Opinion / Editorials

Ethnic policy rests on equality

(China Daily) Updated: 2014-12-24 08:02

The new guidelines on ethnic affairs, issued jointly by the Party and State Council and made public on Monday, may sound insipid to many.

And even without the news about the ultimate fall of Ling Jihua, a vice-chairman of the Chinese People's Political Consultative Conference National Committee and head of the United Front Work Department of the Party Central Committee, there would have been plenty of more sensational topics vying for people's attention.

But the seemingly dull text promises profound changes to the country's approach to ethnic affairs and may help make true the long-standing promise to deliver good governance in areas inhabited by ethnic minorities.

There is nothing revolutionary in the document, because it was based on and is consistent with the principles of equality and common prosperity. A lot has already been done for the 55 minority ethnic groups under those principles. From the establishment of the system of regional ethnic autonomy to the mechanism of one-on-one aid programs tailored to the specific needs of ethnic minority areas.

Yet developments in ethnic affairs and ethnic minority areas, such as the infiltration of terrorism, separatism and religious extremism in the Xinjiang Uygur autonomous region, have made it imperative to update existing policies.

On the basis of candid reevaluation of the status quo, the new guidelines come up with a simple yet to-the-point prescription: Substantiating the vow of equality in an all-round manner.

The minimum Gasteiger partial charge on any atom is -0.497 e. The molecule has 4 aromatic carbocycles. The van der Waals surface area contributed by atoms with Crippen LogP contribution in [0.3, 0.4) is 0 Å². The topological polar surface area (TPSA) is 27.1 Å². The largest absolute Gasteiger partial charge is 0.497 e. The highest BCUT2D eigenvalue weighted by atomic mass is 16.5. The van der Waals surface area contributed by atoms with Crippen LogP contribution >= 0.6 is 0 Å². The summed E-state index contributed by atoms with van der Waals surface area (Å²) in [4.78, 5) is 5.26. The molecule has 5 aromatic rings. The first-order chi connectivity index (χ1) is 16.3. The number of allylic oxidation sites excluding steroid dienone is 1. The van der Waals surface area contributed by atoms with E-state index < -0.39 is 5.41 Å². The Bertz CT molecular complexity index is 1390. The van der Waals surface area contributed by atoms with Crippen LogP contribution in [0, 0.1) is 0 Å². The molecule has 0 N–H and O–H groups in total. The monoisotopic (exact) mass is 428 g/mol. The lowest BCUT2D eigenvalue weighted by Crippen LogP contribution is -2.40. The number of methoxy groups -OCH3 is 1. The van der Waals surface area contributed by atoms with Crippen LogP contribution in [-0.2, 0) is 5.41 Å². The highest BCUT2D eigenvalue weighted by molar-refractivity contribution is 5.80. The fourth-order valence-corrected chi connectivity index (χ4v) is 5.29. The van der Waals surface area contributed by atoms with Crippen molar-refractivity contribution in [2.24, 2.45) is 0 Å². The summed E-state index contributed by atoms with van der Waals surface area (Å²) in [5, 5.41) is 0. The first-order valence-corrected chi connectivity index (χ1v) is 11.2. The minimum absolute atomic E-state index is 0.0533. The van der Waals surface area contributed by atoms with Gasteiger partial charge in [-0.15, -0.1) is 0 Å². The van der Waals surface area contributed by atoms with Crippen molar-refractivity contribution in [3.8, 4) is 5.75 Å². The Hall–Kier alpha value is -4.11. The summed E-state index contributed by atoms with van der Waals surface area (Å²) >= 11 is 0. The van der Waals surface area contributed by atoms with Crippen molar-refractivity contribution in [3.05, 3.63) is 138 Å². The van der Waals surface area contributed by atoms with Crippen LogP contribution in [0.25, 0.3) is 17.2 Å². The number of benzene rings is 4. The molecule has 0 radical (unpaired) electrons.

The ideas to prioritize improving basic public services and people's livelihoods, refine differentiated support policies, perfect general financial transfer payment mechanisms, and to implement a resource use fee and ecological compensation system are surely conducive to narrowing development gaps between ethnic minority-inhabited areas and the rest of the country.

In particular, the requirement that Han officials working in ethnic minority areas learn and master the language of the main local ethnic group is a laudable new gesture of respect for the local community. It goes a step further than the traditional principle of respecting ethnic minority officials' right to use their own languages.

And of even farther-reaching significance will be the realization of the guideline to "properly handle matters involving ethnic factors in accordance with the law ... not attribute civil or criminal issues concerning ethnic minority people to ethnic problems, or simplistically define ordinary contradictions and disputes that take place in ethnic minority areas as ethnic problems."

Such a misguided propensity not only blinds us from the truth of the matter. It also has the devastating potential of poisoning ethnic relations.

Making such a vital distinction will facilitate both societal harmony and law enforcement when ethnic factors are involved.

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